My father left my mother when my sister was 8 and I was 5. His visits became increasingly infrequent until, about 20 years ago, we stopped hearing from him altogether. Recently he got in touch with my sister, told her he was dying of cancer and asked her to come visit. Where my sister sees closure, I see the opening of something I sealed off years ago. But she is afraid to go alone and wants me to go with her. She needs the moral support, and I don’t want to let her down.

Knotted Up Over Family Ties

Dear Knotted,

Your sister, if she decides to go, is embarking on a journey, not a simple day-trip. She may view this reunion with your father as a necessary excursion, but it sounds like you view it as heading off on something of a safari. Unarmed. I agree that your sister should not make her trek alone. But there must be plenty of other travelers — with nothing at stake — who would be happy to go along for the ride. A word of caution: Resolving one’s feelings is very different from “sealing them off.” Make sure you know the difference before you decide against seeing your father. This may be your last chance.

Gram’s Caretaker Thinks Judaism Is

Dear Wendy,

My ailing grandmother lives in a Jewish nursing home in Florida. She has a sweet and devoted caretaker who attends to her needs six days a week. I am very thankful that we have found her. There is one small problem: The caretaker is a devout Christian. She has informed me, on more than one occasion, that she prays every day that Jesus will open our hearts. The last time we spoke, she informed me that Judaism is an evil religion. I worry that she will take advantage of my grandmother’s confused state to convert her to Christianity. My mother and my aunt — my grandmother’s daughters — are amused by my account. But I am angry and very bothered. Any advice?

Worried About Grandma

Dear Worried,

If your grandmother is anything like mine was, it is more likely she will convert her caretaker to Judaism before she welcomes Jesus into her heart — no matter how vulnerable or confused she may be. Your grandmother’s caretaker may be the wrong religion for your taste, but I’d rather have a devout individual who feels she is doing God’s work than a hired hand who cares only about making a living. Or worse, someone whose caring and kindness you question as soon as you leave the room. My grandmother had a driver in her later years when her eyesight had failed. He would drink and make anti-Semitic remarks; when he was sober there was no sign of his prejudice.

Caring for the elderly is not a job many people seek. If you are not prepared to care for your grandmother yourself, be grateful that she has a companion who is above reproach in every way that matters. If it makes you feel better, I suggest you specify that when reading aloud to your grandmother, she select portions found in the Torah and not the Christian Bible.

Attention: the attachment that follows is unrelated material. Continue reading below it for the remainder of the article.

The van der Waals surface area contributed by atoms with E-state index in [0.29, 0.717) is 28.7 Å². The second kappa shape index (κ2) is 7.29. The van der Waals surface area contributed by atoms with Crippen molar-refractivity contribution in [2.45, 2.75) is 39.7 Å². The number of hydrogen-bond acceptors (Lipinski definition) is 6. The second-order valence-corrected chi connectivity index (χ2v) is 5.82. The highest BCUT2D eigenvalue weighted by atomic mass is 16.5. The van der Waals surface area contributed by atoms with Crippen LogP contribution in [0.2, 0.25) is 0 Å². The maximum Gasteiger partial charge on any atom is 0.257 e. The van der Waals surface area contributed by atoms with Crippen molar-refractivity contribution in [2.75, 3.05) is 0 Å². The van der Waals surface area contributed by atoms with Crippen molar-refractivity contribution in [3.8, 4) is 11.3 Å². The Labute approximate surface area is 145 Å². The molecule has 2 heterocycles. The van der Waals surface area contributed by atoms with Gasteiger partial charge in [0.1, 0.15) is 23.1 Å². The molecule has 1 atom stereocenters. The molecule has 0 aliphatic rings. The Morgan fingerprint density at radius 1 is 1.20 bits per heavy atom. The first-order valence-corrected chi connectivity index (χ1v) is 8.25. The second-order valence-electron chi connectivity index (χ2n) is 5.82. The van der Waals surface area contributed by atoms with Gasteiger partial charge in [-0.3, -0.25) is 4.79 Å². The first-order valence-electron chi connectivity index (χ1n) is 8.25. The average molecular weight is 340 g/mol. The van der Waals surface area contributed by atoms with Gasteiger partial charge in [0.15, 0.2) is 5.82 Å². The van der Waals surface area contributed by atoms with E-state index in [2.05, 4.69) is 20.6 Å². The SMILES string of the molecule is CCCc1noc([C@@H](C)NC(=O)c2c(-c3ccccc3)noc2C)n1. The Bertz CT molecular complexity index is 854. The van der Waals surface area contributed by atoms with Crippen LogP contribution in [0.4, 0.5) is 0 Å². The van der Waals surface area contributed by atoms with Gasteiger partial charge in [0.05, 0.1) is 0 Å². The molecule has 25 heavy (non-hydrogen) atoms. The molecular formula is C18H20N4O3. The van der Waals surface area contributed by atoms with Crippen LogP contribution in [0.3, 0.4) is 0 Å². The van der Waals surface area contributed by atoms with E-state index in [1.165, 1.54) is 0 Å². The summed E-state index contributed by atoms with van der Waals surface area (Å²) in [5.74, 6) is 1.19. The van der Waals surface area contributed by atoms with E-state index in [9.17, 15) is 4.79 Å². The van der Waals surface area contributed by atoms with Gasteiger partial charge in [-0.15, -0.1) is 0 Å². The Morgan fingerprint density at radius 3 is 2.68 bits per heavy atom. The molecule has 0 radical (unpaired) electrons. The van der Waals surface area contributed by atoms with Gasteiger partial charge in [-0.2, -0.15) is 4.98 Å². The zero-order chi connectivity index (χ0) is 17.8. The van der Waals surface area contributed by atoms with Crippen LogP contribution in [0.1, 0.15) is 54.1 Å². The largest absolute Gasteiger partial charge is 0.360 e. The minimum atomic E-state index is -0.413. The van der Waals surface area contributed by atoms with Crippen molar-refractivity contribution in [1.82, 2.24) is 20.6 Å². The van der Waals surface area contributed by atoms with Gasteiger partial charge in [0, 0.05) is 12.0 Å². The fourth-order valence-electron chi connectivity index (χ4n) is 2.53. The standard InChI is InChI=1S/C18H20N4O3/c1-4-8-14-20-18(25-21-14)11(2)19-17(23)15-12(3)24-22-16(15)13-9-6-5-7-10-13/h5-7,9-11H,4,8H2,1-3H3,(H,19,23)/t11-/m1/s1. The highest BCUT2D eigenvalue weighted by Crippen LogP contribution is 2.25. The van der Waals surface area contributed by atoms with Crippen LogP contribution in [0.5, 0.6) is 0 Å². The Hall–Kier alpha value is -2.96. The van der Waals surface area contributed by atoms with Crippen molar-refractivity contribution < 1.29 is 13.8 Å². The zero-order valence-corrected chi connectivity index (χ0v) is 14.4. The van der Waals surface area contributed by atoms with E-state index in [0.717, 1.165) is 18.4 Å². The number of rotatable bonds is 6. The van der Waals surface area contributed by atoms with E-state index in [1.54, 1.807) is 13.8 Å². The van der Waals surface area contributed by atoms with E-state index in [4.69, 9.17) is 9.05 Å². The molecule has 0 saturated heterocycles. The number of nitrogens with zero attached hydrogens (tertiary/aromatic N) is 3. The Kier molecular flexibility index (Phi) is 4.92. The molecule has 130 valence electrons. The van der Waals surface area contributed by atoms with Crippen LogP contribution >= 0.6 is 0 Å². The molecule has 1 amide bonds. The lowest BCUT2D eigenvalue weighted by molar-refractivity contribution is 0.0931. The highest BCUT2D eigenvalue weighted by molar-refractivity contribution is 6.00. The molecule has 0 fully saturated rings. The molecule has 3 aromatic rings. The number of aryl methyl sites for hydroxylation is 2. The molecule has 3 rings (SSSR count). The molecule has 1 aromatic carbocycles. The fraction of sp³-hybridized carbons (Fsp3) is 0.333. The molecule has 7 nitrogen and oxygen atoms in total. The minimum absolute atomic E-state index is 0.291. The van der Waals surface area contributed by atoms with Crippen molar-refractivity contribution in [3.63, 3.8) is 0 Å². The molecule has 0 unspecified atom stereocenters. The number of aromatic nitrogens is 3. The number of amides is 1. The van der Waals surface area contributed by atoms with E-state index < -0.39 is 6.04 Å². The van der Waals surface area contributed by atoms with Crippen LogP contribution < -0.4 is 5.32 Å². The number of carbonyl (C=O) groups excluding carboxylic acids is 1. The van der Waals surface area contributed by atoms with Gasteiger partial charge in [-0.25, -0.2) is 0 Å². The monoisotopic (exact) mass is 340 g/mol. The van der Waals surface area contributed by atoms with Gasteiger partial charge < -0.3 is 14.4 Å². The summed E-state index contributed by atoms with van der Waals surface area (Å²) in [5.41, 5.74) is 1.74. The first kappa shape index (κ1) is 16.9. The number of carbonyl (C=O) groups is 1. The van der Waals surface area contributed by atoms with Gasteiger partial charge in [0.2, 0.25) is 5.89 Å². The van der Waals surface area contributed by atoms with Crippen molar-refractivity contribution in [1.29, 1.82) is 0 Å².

Mixed Relationship Has Woman

Dear Wendy,

My mother is Jewish, my father is not. Growing up, I never knew what I was. I recently went on a Birthright Israel trip and felt deeply connected for the first time to my Jewish heritage. Here is my problem: I have been dating a non-Jewish man for over a year. If I ended the relationship I would regret it for the rest of my life. But I am constantly weighing my relationship with him against my feelings for the land of Israel and my desire to return there. I could not ask someone to convert to satisfy my needs. But if we have children, they would grow up as I did — confused, with nieces and nephews of other religions.

Struggling With Interfaith Issues

Dear Struggling,

There need be no such thing as a confused child. There are only ambivalent or ineffective parents who fail to transmit a clear identity to their progeny.

Yours is not the typical tale of crossed lovers. You cannot fault yourself for having discovered late in life what being a Jew means to you, nor for having fallen in love with a non-Jew before you did. Your dilemma is black and white but the solution is not. This is a matter of the heart. The worst thing you can do to yourself is to impose a deadline by which time you must choose either your religion or your man. The decision will come to you, and when it does, it will be clear. Your boyfriend will also have something to say about how this turns out. Just keep walking and see where you end up.